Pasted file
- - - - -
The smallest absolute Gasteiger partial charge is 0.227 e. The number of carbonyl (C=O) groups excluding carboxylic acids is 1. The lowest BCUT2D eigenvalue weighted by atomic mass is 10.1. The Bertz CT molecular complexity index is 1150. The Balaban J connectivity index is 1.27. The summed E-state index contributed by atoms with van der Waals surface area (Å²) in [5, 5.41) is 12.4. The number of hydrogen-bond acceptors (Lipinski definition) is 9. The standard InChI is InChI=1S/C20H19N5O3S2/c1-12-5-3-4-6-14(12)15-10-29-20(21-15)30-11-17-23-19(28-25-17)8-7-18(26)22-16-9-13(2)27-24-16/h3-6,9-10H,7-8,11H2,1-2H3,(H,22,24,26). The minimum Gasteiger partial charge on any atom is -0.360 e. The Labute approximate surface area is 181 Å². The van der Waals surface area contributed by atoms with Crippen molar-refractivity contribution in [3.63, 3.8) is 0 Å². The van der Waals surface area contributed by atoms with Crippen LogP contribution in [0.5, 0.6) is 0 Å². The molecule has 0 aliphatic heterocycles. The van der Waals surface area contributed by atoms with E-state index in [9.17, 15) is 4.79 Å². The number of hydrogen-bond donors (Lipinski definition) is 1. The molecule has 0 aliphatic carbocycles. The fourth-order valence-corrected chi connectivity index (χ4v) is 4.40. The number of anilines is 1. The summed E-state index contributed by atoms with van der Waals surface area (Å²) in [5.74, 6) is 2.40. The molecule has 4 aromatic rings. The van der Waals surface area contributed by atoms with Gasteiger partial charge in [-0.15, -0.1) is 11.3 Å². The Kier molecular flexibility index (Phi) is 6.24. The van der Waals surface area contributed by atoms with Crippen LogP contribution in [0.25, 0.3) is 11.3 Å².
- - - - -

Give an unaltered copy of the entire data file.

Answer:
The smallest absolute Gasteiger partial charge is 0.227 e. The number of carbonyl (C=O) groups excluding carboxylic acids is 1. The lowest BCUT2D eigenvalue weighted by atomic mass is 10.1. The Bertz CT molecular complexity index is 1150. The Balaban J connectivity index is 1.27. The summed E-state index contributed by atoms with van der Waals surface area (Å²) in [5, 5.41) is 12.4. The number of hydrogen-bond acceptors (Lipinski definition) is 9. The standard InChI is InChI=1S/C20H19N5O3S2/c1-12-5-3-4-6-14(12)15-10-29-20(21-15)30-11-17-23-19(28-25-17)8-7-18(26)22-16-9-13(2)27-24-16/h3-6,9-10H,7-8,11H2,1-2H3,(H,22,24,26). The minimum Gasteiger partial charge on any atom is -0.360 e. The Labute approximate surface area is 181 Å². The van der Waals surface area contributed by atoms with Crippen molar-refractivity contribution in [3.63, 3.8) is 0 Å². The van der Waals surface area contributed by atoms with Crippen LogP contribution in [0.5, 0.6) is 0 Å². The molecule has 0 aliphatic heterocycles. The van der Waals surface area contributed by atoms with E-state index in [9.17, 15) is 4.79 Å². The number of hydrogen-bond donors (Lipinski definition) is 1. The molecule has 0 aliphatic carbocycles. The fourth-order valence-corrected chi connectivity index (χ4v) is 4.40. The number of anilines is 1. The summed E-state index contributed by atoms with van der Waals surface area (Å²) in [5.74, 6) is 2.40. The molecule has 4 aromatic rings. The van der Waals surface area contributed by atoms with Gasteiger partial charge in [-0.15, -0.1) is 11.3 Å². The Kier molecular flexibility index (Phi) is 6.24. The van der Waals surface area contributed by atoms with Crippen LogP contribution in [0.25, 0.3) is 11.3 Å².